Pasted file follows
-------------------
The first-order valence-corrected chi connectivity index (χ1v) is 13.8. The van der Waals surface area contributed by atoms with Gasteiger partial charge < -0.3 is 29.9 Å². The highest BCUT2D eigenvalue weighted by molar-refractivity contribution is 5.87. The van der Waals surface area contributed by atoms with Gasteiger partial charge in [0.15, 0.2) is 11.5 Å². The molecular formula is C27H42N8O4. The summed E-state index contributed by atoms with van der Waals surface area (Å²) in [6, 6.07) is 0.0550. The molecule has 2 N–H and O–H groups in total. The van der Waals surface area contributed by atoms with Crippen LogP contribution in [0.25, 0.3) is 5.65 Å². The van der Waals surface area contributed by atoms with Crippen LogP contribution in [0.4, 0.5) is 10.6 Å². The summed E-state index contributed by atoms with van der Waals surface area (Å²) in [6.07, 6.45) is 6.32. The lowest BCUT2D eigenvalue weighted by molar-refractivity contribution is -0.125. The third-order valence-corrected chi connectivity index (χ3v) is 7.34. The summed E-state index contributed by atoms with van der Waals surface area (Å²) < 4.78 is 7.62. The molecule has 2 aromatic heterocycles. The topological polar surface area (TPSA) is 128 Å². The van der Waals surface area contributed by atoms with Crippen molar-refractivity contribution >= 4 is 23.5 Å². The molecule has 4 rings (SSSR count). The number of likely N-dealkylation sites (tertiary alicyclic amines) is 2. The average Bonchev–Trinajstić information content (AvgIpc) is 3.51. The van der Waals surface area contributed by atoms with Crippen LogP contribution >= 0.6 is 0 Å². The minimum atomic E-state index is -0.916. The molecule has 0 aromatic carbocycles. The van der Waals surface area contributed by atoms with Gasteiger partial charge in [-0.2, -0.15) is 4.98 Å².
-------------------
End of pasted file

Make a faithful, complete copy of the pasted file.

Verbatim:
The first-order valence-corrected chi connectivity index (χ1v) is 13.8. The van der Waals surface area contributed by atoms with Gasteiger partial charge < -0.3 is 29.9 Å². The highest BCUT2D eigenvalue weighted by molar-refractivity contribution is 5.87. The van der Waals surface area contributed by atoms with Gasteiger partial charge in [0.15, 0.2) is 11.5 Å². The molecular formula is C27H42N8O4. The summed E-state index contributed by atoms with van der Waals surface area (Å²) in [6, 6.07) is 0.0550. The molecule has 2 N–H and O–H groups in total. The van der Waals surface area contributed by atoms with Crippen LogP contribution in [0.25, 0.3) is 5.65 Å². The van der Waals surface area contributed by atoms with Crippen LogP contribution in [0.4, 0.5) is 10.6 Å². The summed E-state index contributed by atoms with van der Waals surface area (Å²) in [6.07, 6.45) is 6.32. The lowest BCUT2D eigenvalue weighted by molar-refractivity contribution is -0.125. The third-order valence-corrected chi connectivity index (χ3v) is 7.34. The summed E-state index contributed by atoms with van der Waals surface area (Å²) < 4.78 is 7.62. The molecule has 2 aromatic heterocycles. The topological polar surface area (TPSA) is 128 Å². The van der Waals surface area contributed by atoms with Crippen molar-refractivity contribution >= 4 is 23.5 Å². The molecule has 4 rings (SSSR count). The number of likely N-dealkylation sites (tertiary alicyclic amines) is 2. The average Bonchev–Trinajstić information content (AvgIpc) is 3.51. The van der Waals surface area contributed by atoms with Crippen LogP contribution >= 0.6 is 0 Å². The minimum atomic E-state index is -0.916. The molecule has 0 aromatic carbocycles. The van der Waals surface area contributed by atoms with Gasteiger partial charge in [-0.2, -0.15) is 4.98 Å².